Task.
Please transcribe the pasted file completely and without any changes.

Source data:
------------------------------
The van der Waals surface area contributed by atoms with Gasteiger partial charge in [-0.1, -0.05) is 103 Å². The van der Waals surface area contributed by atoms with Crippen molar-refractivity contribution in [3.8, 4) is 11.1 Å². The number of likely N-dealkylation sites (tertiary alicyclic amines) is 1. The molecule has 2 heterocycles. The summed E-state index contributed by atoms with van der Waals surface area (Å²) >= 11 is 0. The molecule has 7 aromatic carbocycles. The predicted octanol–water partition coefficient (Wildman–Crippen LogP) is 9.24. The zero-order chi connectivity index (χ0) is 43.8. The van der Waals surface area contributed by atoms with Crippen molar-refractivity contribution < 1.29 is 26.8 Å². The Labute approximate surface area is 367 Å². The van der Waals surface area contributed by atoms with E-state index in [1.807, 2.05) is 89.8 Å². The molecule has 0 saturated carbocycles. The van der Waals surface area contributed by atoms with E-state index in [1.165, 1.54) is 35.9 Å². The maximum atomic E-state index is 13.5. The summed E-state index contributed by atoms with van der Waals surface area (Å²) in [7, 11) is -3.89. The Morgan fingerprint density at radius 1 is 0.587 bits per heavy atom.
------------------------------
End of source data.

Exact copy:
The van der Waals surface area contributed by atoms with Gasteiger partial charge in [-0.1, -0.05) is 103 Å². The van der Waals surface area contributed by atoms with Crippen molar-refractivity contribution in [3.8, 4) is 11.1 Å². The number of likely N-dealkylation sites (tertiary alicyclic amines) is 1. The molecule has 2 heterocycles. The summed E-state index contributed by atoms with van der Waals surface area (Å²) >= 11 is 0. The molecule has 7 aromatic carbocycles. The predicted octanol–water partition coefficient (Wildman–Crippen LogP) is 9.24. The zero-order chi connectivity index (χ0) is 43.8. The van der Waals surface area contributed by atoms with Crippen molar-refractivity contribution < 1.29 is 26.8 Å². The Labute approximate surface area is 367 Å². The van der Waals surface area contributed by atoms with E-state index in [1.807, 2.05) is 89.8 Å². The molecule has 0 saturated carbocycles. The van der Waals surface area contributed by atoms with E-state index in [1.165, 1.54) is 35.9 Å². The maximum atomic E-state index is 13.5. The summed E-state index contributed by atoms with van der Waals surface area (Å²) in [7, 11) is -3.89. The Morgan fingerprint density at radius 1 is 0.587 bits per heavy atom.